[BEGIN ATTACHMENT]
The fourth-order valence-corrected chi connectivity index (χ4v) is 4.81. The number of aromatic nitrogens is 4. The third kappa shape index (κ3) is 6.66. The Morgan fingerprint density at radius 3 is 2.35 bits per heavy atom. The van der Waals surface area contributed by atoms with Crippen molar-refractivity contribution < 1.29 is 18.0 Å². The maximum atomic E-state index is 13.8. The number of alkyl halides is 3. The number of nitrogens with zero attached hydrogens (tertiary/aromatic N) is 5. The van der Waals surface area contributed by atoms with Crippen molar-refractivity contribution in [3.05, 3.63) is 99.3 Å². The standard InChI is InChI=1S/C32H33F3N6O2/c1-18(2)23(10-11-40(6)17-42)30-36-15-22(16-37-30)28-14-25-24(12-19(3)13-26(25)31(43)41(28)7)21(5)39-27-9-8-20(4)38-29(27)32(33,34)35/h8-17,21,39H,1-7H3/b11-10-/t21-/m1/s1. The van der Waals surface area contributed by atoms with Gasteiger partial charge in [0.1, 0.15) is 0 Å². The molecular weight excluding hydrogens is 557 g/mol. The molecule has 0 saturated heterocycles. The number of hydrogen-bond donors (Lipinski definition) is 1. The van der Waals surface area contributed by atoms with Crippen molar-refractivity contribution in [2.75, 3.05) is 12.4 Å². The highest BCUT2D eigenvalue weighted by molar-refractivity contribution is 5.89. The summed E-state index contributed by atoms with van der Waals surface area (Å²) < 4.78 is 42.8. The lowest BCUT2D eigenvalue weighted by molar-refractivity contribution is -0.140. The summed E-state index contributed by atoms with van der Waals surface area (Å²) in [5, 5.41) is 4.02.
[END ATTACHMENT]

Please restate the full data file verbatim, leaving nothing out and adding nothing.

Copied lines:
The fourth-order valence-corrected chi connectivity index (χ4v) is 4.81. The number of aromatic nitrogens is 4. The third kappa shape index (κ3) is 6.66. The Morgan fingerprint density at radius 3 is 2.35 bits per heavy atom. The van der Waals surface area contributed by atoms with Crippen molar-refractivity contribution < 1.29 is 18.0 Å². The maximum atomic E-state index is 13.8. The number of alkyl halides is 3. The number of nitrogens with zero attached hydrogens (tertiary/aromatic N) is 5. The van der Waals surface area contributed by atoms with Crippen molar-refractivity contribution in [3.05, 3.63) is 99.3 Å². The standard InChI is InChI=1S/C32H33F3N6O2/c1-18(2)23(10-11-40(6)17-42)30-36-15-22(16-37-30)28-14-25-24(12-19(3)13-26(25)31(43)41(28)7)21(5)39-27-9-8-20(4)38-29(27)32(33,34)35/h8-17,21,39H,1-7H3/b11-10-/t21-/m1/s1. The van der Waals surface area contributed by atoms with Gasteiger partial charge in [0.1, 0.15) is 0 Å². The molecular weight excluding hydrogens is 557 g/mol. The molecule has 0 saturated heterocycles. The number of hydrogen-bond donors (Lipinski definition) is 1. The van der Waals surface area contributed by atoms with Crippen molar-refractivity contribution in [2.75, 3.05) is 12.4 Å². The highest BCUT2D eigenvalue weighted by molar-refractivity contribution is 5.89. The summed E-state index contributed by atoms with van der Waals surface area (Å²) < 4.78 is 42.8. The lowest BCUT2D eigenvalue weighted by molar-refractivity contribution is -0.140. The summed E-state index contributed by atoms with van der Waals surface area (Å²) in [5, 5.41) is 4.02.